The “Sofa Sprawl” Alternative to Bed Rotting That I Love

published Oct 26, 2023
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young woman lying in bed with a phone and munching on toast
Credit: Zapylaiev Kostiantyn/Shutterstock

As a millennial in my mid-30s, I try my best to keep up with trends — hopefully in the least cringey way possible. And as I’ve scrolled TikTok in recent months, one self-care trend that has caught my eye is “bed rotting.” For those who have maybe never heard the phrase before, bed rotting is a term that Gen Z has coined and practicing it means staying in bed all day, doing low-effort activities like scrolling on your phone and binging TV — all in the name of self-care. 

I’m someone who takes self-care pretty seriously, and when I first learned about the term, I was all for it. I love taking days where I sit around and do nothing on purpose. So this trend is nothing new, right? But upon some deeper thinking, and even trying to bed rot myself, I realized that in my own self-care practice of doing nothing, there always comes a time when I want to get out of bed. On a “do nothing” day, I will sleep in and lounge around in my pajamas in the morning, but I eventually start to feel a bit rumpled and want to at least wash my face and change — even if it means putting on another clean pair of pajamas (or, more often than not, a cute lounge set). I’ll then make my way to the couch in my living room. So instead of bed rotting, it turns out that I prefer, shall we say, “sofa sprawling” instead. 

Mary Cahilly, a mental health and wellness therapist at Canyon Ranch in Lenox, Massachusetts, understands why “bed rotting” has grown in popularity. “My understanding is that it’s a form of escaping from the high demands of our perfectionistic, productivity-obsessed culture,” she says. “It makes sense that one could get to the place where one experiences a kind of inner rebellion at the demands of overworking and a life that does not support rest and relaxation.”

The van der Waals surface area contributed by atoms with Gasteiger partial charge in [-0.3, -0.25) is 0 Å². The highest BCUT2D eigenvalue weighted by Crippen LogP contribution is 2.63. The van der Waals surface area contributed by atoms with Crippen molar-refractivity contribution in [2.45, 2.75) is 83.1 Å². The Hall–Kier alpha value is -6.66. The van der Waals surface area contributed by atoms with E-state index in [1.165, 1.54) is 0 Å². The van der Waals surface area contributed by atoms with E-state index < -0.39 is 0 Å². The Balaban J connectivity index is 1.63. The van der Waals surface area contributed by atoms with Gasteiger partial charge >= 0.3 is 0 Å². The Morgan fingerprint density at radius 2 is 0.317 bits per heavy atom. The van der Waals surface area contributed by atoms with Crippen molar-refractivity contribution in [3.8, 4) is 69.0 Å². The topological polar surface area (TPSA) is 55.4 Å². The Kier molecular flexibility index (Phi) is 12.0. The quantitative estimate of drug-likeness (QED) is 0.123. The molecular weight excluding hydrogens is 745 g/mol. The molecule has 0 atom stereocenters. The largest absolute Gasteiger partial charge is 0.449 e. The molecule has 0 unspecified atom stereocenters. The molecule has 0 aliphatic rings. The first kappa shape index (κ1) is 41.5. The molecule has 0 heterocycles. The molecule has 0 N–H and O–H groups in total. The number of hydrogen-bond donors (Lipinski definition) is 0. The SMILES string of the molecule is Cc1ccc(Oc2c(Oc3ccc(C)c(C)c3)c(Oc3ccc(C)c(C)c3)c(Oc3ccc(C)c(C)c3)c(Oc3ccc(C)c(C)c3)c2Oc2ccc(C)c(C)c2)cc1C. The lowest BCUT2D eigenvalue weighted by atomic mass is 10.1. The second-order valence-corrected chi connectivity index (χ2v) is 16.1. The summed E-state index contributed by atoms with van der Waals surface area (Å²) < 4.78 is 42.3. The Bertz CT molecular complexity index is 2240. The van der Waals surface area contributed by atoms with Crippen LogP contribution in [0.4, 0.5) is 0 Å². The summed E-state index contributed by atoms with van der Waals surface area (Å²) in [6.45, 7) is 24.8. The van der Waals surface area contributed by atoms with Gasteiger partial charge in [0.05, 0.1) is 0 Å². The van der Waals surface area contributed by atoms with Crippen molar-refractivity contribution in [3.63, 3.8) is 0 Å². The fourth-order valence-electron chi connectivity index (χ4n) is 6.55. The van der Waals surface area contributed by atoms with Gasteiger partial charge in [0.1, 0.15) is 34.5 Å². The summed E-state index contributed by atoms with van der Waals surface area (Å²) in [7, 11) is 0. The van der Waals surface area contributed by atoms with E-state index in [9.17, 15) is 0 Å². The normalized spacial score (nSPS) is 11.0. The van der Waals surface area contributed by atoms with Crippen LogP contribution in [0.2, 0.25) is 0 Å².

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Everyone needs rest, and while both lazy girl self-care methods have their benefits, Cahilly recommends that you take stock of how you’re relaxing, whether it’s in bed or on the couch. “If you choose to spend all day in bed, remember: It is a choice,” Cahilly says. “Be mindful of how that time in bed is spent — if it’s spent on a screen (phone, laptop, TV, etc.), you are numbing your nervous system instead of rejuvenating it.” 

Lounging in bed a little longer on a weekend morning with a good book is a wonderful way to ease into your Saturday or Sunday, but never truly waking and scrolling on your phone all day is another story. Cahilly explains that if bed rotting is taken to an extreme, it can actually contribute to depression and increase anxiety, which is of course the opposite of a relaxing self-care ritual. “Depression needs activity to help it heal, like getting outside in nature.  Healing anxiety requires that we get out of our safe cocoons and engage with our lives — in a balanced and meaningful way — to help us feel safe and more confident,” she says.

Cahilly’s recommendations for a relaxing day of self-care includes things like meditating, reading, journaling, listening to music, and chatting with friends over the phone — all things that can be done in bed or on the couch. And screens aren’t the bad guy — Cahilly just recommends avoiding being glued to your phone or TV for hours on end. She suggests watching shows that make you laugh or inspire you with screen breaks throughout the day.

If you have the urge to move from the bed to the sofa, Cahilly says that may be a good idea — especially if you want optimal sleep. “We are easily conditioned beings. Keeping the bed and the bedroom just for sleep and intimacy helps our body associate the bed and the bedroom with those activities,” she says. “Especially if one uses screens while in bed, then the body associates wakefulness with the bed. The body then does not so easily relax when entering the bedroom, and sleep can become less restful and more fitful.”

So even though extreme bed rotting may actually be doing more harm than good, bed rotting or sofa sprawling are both excellent lazy girl self-care practices to indulge in, as long as it’s done in moderation — just like most things in life. Now excuse me as I don my fuzziest slippers and make myself a cup of warm cider. Cheers to a calm and relaxed nervous system!